Tiny blue penguin melts nearly 4 million hearts with sweet ‘goodbye’ to rescuer

Blue penguins may be the smallest of their species but this little guy has a huge heart. 🐧💘

Animal rescue can be a thankless job. Few people do it but when they do, they do it with all their hearts.

This blue penguin was rescued from being entangled by plastic netting.

He was after that turned over to the Kaikoura Wildlife Medical Facility in Kaikoura, New Zealand, where he was dealt with for a head injury and severe exhaustion.

When he lastly recovered, they aided release him back right into the sea.

It was tougher than they believed.

It looks like the blue penguin developed a connection with his caretakers. He walked a couple of feet away prior to turning back to the person that took care of him.

He then looked back at the ocean and took a few more steps toward it. However before he could reach the waves, he took another look back at his caretaker.

He knew this was goodbye.

He was never going to see her again. But when he felt the sea water touch his feet, he remembered it was where he belonged. And he ran into the ocean.

The waves may seem to stop him however he didn’t care. He pushed himself past the waves and swam to his home.

And besides, blue penguins are used to the rough waves of the New Zealand coastline.

Fairy penguins

Blue penguins are likewise called little penguins or fairy penguins. They are the tiniest of the penguin species.

Their beaks are black and their eye color differs from silver to blue, grey, or hazel.

The bottoms of the flippers, torso, chin, and throat are white but can come to be gray or brown.

And the top of its head, neck, and torso, as well as the outer parts of its flippers, have an indigo-blue color.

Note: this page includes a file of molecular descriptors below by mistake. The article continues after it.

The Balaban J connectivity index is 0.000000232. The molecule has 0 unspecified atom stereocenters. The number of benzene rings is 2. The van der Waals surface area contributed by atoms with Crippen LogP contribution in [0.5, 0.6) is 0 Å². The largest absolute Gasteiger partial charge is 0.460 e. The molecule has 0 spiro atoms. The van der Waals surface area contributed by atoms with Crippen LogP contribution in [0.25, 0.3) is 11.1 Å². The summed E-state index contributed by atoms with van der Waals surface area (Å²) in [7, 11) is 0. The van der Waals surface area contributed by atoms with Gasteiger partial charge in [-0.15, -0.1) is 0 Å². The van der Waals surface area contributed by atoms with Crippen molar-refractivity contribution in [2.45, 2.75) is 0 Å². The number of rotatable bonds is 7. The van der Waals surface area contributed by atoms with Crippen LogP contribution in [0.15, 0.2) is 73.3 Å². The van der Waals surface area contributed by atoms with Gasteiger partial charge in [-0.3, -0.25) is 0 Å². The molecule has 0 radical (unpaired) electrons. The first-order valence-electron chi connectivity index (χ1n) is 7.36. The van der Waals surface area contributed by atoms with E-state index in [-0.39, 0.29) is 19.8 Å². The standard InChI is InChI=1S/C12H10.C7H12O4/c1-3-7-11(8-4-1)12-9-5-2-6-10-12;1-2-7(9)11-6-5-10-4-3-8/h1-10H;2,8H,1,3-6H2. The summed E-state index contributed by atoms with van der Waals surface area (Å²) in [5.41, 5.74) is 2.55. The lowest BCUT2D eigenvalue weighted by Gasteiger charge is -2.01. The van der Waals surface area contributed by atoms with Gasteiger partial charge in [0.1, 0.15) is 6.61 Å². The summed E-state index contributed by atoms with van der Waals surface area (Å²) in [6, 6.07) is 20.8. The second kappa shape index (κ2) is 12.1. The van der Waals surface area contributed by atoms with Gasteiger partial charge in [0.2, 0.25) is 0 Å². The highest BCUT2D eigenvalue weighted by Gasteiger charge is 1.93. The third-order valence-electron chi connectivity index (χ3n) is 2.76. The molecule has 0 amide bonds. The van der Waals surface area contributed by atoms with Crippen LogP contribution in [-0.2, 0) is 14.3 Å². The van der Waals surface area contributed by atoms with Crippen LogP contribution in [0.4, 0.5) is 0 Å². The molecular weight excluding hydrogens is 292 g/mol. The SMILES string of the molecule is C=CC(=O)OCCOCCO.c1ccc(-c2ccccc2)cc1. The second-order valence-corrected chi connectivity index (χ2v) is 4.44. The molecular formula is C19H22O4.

They’re their very own type of bird.

Blue penguins are both diurnal and nocturnal. They are extremely noisy and have their own individual phone call.

Their species is verging on becoming endangered because of natural killers and industrial fishing. They’re likewise the ones who suffer one of the most from oil spills.

It’s a good thing this little blue penguin was rescued at that time. He probably had a family who depended on him to feed them.

They’re not migratory birds and they tend to stay close to their colony. So when one is missing, the colony is most likely in an uproar.

This blue penguin was so blessed.

It was fortunate to have actually been turned over to the treatment of Kaikoura Wildlife Rescue.

Founded by Wildlife Biologist Sabrina Luecht in 2017, Kaikoura Wildlife Rescue has assisted rehabilitate thousands of birds, especially seabirds like blue penguins, yellow-eyed penguins, shags, gulls, petrels, and shearwaters.

She claimed that the hardest part about wild animals rehabilitation is the injuries and deaths the animals and the caretakers have to deal with.

” Lots of patients arrive in rehab due to human-induced injuries, rather than natural injuries,” Sabrina said. “You do your very best for every patient, but some can not be saved in spite of treatment and many hours, which is always saddening. The best aspects of wildlife rehabilitation are saving native birds … Releasing birds back right into the wild makes it all worthwhile.”

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